Avoid denial. Managers who expect to grow and prosper must look at their businesses as objectively as an outside analyst, so beware of kidding yourselves. The following statements by business owners and managers can be the kiss of death to profitability:
1. I've seen competition come and go for years. I'm the third generation and I'll survive just like my dad and granddad did.
Nothing could be further from the truth. The graveyards are full of business owners who were content with the status quo. Some change is essential. If you want different results, you must commit to doing some things differently than you have done them in the past.
My suggestion: Avoid breathing your own exhaust for too long; schedule visits to successful businesses outside your trading area. Borrow their best ideas and begin implementing them in your business. This is the best way I have found to stay ahead of the competition. No matter how successful you think you are, there are many owners and managers out there running their businesses more efficiently than you are.
2. There are no more good people left for me to hire. We have to settle for other companies' rejects.
This is simply not true. There are quality people in every community, you just have to set high standards and look for them until you find them. Make hiring a process, not an event; continually be on the lookout for good people. Don't wait until you have an opening to begin.
Good people are like good ideas, they're rarely going to come looking for you. You have to spend enough time to find them.
3. We have the best service in town.
Says who? Service is in the eye of the beholder. I know one business owner who recites the results of his customer satisfaction survey each time he loses a customer. He refuses to admit that his service may not be so great in the eyes of those customers who have left him to do business with the competition.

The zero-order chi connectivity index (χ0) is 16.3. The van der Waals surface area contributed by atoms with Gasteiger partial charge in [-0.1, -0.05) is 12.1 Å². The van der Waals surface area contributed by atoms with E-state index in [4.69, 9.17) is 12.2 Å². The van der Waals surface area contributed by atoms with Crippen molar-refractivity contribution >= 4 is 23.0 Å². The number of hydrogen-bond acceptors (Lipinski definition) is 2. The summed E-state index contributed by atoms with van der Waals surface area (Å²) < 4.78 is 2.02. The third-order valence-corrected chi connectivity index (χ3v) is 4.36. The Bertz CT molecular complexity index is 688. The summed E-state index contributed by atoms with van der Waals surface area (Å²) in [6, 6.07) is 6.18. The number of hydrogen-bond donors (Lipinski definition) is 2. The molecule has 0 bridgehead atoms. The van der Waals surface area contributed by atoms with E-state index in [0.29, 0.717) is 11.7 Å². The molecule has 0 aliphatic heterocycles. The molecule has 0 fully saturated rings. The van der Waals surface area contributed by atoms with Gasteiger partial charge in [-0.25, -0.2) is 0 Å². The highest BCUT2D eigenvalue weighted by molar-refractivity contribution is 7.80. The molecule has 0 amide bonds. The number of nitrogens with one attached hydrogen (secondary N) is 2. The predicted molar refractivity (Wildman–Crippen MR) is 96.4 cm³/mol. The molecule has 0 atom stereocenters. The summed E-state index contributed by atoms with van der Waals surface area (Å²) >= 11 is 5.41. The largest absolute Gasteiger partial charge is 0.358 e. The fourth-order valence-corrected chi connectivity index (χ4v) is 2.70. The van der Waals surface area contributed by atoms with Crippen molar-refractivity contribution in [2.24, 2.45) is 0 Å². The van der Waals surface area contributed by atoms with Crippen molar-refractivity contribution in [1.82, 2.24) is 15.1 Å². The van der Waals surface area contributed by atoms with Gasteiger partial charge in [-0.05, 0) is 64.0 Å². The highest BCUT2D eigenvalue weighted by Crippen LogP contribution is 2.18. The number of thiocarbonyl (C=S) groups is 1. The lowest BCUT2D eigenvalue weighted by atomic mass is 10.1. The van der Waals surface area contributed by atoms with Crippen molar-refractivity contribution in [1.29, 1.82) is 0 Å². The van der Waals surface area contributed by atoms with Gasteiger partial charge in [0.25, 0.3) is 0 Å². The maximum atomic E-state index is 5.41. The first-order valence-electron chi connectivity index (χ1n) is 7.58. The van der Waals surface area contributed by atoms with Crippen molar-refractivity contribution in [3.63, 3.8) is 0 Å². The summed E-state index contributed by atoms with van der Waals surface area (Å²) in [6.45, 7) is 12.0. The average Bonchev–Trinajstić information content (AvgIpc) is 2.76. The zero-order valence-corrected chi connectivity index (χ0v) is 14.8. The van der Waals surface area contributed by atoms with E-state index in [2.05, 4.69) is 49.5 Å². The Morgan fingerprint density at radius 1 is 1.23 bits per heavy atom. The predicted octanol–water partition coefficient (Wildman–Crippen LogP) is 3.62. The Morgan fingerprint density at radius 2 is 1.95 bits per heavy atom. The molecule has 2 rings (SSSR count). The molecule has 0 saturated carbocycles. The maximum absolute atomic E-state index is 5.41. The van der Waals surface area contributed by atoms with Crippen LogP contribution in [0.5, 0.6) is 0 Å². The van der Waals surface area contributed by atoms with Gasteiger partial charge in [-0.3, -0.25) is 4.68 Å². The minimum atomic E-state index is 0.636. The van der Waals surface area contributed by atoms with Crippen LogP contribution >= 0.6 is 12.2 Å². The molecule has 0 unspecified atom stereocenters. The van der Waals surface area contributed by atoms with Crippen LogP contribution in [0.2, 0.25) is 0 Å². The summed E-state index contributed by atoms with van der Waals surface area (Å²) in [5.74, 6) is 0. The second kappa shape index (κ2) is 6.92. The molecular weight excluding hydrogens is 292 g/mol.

Good service is relative. Until you begin measuring service and comparing how well your company performs in the current period versus previous periods and comparing each aspect of your service against that of the competition, it is difficult to effectively use service as a differentiator.
Answer the questions: "What are the odds that an order we receive will be shipped complete with no backorders? What are the odds that our deliveries will be delivered by the time we promise that they will be there?"
4. If it ain't broke, don't fix it.
This mentality allows businesses to overlook innovative marketing or operational techniques that may be superior to their current way of doing things. There was really nothing wrong with that old Burroughs bookkeeping machine you replaced with a computer system. It wasn't broken, but it sure was obsolete.
5. We don't have time for training and we can't afford it. As long as our people have good product knowledge, that's 90% of the battle.
If you don't think you can afford to train your people, how much do you think ignorance is costing you?
In the absence of training, your people eventually become obsolete. An example is the difference between one year of experience 20 times over or 20 years experience.
Exposing your people to new ideas and new ways of doing things more efficiently and more effectively is a great investment. As an example, how much more gross profit do you believe your business could generate if your outside salespeople were more effective at dealing with pricing objections? To gain this expertise, your salespeople must be trained and then practice what they have been taught.
6. My competition won't allow me to earn an optimal bottom line.
Opportunities for 6% to 8% before taxes are available to any manager serious enough to develop a profit plan and the personal discipline to work the plan.
Even in recent history when so many building supply businesses were losing money year after year, there were those out there operating in the same marketplace with the same set of circumstances who were disciplined enough to make a profit in spite of the lousy economy.
Take personal accountability for the fortunes your business does or does not earn.
Bill Lee is a business consultant, columnist, speaker, and seminar leader who works extensively throughout North America. He also is affiliated with Lee Resources, a Greenville, S.C.-based consulting, training and publishing organization.